Vellore (Tamil Nadu), May 4 (IANS) President Ram Nath Kovind on Friday said India is going through an epidemiological transition and faces three challenges in disease control.
“First, India has to reduce maternal and infant mortality as well as communicable diseases such as tuberculosis, vector-borne diseases such as malaria, water-borne diseases such as cholera, diarrhoeal diseases and vaccine-preventable diseases like measles and tetanus.”
Speaking on the centenary celebrations of the Medical Education programme of the Christian Medical College (CMC), Kovind pointed out that the country had to check the rise in non-communicable or lifestyle diseases like diabetes, cardiovascular diseases and many cancers.
“And finally, we need to develop systems to detect and cope with new and re-emerging infectious diseases like HIV, avian flu and H1N1 influenza,” he said in Vellore, around 140 km from Chennai.
Kovind said this calls for interventions across the continuum of care-prevention of disease, promotion of good health practices and treatment and cure in case of an illness.
“The impact of a health problem is cross-cutting — it affects a variety of sectors. The meeting of this challenge should also follow a multi-stakeholder approach. The government and civil society, private and public health care providers, charitable and economic institutions all have a role and a stake.”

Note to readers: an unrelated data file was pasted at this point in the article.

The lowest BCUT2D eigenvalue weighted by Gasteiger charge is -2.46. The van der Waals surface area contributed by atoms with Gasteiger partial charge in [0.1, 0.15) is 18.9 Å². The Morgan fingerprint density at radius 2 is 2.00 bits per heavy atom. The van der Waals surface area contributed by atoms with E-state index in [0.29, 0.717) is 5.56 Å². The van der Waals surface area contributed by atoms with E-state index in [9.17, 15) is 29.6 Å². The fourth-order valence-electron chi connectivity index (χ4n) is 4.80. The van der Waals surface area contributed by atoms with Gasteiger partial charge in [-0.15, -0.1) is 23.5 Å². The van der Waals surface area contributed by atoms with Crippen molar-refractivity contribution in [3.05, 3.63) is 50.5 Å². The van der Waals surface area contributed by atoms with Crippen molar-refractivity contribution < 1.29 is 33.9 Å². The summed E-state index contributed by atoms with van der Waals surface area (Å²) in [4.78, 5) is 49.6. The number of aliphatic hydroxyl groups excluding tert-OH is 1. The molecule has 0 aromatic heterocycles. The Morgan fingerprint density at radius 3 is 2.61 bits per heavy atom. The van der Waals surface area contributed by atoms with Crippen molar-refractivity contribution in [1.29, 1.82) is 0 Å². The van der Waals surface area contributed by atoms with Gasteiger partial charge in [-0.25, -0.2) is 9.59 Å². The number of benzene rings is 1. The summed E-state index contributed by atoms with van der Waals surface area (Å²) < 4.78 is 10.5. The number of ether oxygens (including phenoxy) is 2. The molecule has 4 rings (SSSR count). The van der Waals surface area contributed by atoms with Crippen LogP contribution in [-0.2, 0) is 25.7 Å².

According to the President, the National Health Mission, the National Health Policy and the Ayushman Bharat insurance scheme were alive to this broad-based approach and ensure that nobody was deprived of healthcare due to the absence of financial or similar resources.
Kovind said the principles that must guide the philosophy of public health were equity and efficiency, quality and quantity, and access and affordability.
“Yes, it is also a business – but there is no greater business than saving a life. I am sure the CMC community will agree,” he said.
He said there was an urgent need for reform in medical education to create room for more colleges and more medical graduates.
“In India, we have 1.47 million undergraduate engineering seats, but only 67,352 undergraduate medical seats. And about 20 per cent of those seats were added in the past four years.”
Praising CMC for its reputation for excellence, Kovind said: “India’s first re-constructive surgery on leprosy patients was carried out here, and so was the first successful open heart surgery and the first kidney transplant.”
Recent research on the rotavirus vaccine, hepatitis, malnutrition, bio-engineering and stem cells underlines CMC’s commitment to research that is relevant to India’s health needs, he added.
The President is on a two-day visit to Tamil Nadu starting on Friday. On his arrival at the Chennai airport, Kovind was received by Governor Banwarilal Purohit, Chief Minister K. Palaniswami and others.